British luxury merchandise retailer Burberry reported a better-than-expected rise in pre-tax profit in the full-year buoyed by stronger demand for its goods in the Asia-Pacific.
Adjusted pretax profit for the company rose 14% to £428m ($652m/€506m) in the financial year ending 31 March, up from £376m in the previous year, higher than the analysts expectation of £415m, said a Burberry statement.
Burberry shares gained 2.39% to 1,498 pence at 8:53 a.m. in London, on 21 May, valuing the group at about £6.6bn.
The group expects a lower pre-tax profit for the first six months to September, in the current financial year, as it phases out its wholesale business. First half profit in 2012 was £173m.
"Finishing the year with a strong retail performance both online and offline, Burberry achieved record revenue and profit in 2012/13.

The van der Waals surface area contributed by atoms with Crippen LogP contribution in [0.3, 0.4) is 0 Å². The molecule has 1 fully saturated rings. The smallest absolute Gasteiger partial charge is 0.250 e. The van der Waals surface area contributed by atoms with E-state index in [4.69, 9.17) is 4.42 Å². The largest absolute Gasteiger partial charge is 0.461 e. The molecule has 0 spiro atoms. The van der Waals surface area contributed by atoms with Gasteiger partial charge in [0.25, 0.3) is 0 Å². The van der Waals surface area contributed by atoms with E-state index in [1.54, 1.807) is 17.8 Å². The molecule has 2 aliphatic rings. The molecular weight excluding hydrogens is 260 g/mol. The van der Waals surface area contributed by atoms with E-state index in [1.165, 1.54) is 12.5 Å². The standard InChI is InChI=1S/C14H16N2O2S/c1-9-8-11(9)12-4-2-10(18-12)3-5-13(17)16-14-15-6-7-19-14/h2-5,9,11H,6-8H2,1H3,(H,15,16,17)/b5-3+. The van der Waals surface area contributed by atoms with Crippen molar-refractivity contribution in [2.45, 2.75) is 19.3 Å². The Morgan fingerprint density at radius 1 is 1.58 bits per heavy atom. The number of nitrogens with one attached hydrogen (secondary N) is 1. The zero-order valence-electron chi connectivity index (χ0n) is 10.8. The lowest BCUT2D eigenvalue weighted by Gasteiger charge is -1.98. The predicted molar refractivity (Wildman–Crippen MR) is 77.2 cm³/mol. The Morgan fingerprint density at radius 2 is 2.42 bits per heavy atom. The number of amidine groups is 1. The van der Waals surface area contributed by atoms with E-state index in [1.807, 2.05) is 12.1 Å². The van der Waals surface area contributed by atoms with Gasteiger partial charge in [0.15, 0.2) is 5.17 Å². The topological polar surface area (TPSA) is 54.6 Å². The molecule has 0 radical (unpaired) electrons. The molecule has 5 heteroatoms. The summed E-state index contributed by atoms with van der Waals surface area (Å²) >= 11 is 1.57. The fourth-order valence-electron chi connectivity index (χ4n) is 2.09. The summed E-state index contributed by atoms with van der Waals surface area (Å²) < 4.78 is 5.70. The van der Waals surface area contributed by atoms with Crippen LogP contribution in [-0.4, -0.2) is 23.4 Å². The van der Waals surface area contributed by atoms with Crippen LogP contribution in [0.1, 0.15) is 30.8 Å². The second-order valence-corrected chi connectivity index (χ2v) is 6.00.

"Looking ahead, although the macro environment remains uncertain, Burberry is well positioned with opportunity by channel, region and product. With the integration of Beauty in April, we have added another exciting growth platform. Our brand momentum, proven strategies and closely connected global team provide confidence in Burberry's future performance," said Chief Executive Angela Ahrendts in a statement.
The group's total revenue moved up by 8% to £1,999m, from £1,857m in the previous year. Operating cashflow shot up 8% to £523m, funding a near doubling of investment spend at £320m, the company said.
Revenue from the Asia Pacific region, which accounts for a little over a third of the group's business, climbed 13%, led by a demand for its expensive products in mainland China and in Hong Kong. Revenue from Europe and the Americas rose 6% each.
Burberry directly operates 460 stores worldwide, almost a half of which are located in the Asia-Pacific. The group also sells its goods through 65 franchisee-operated stores.
Burberry would dole out a full-year dividend of 29p per share, a 16% increase over the previous year, it said.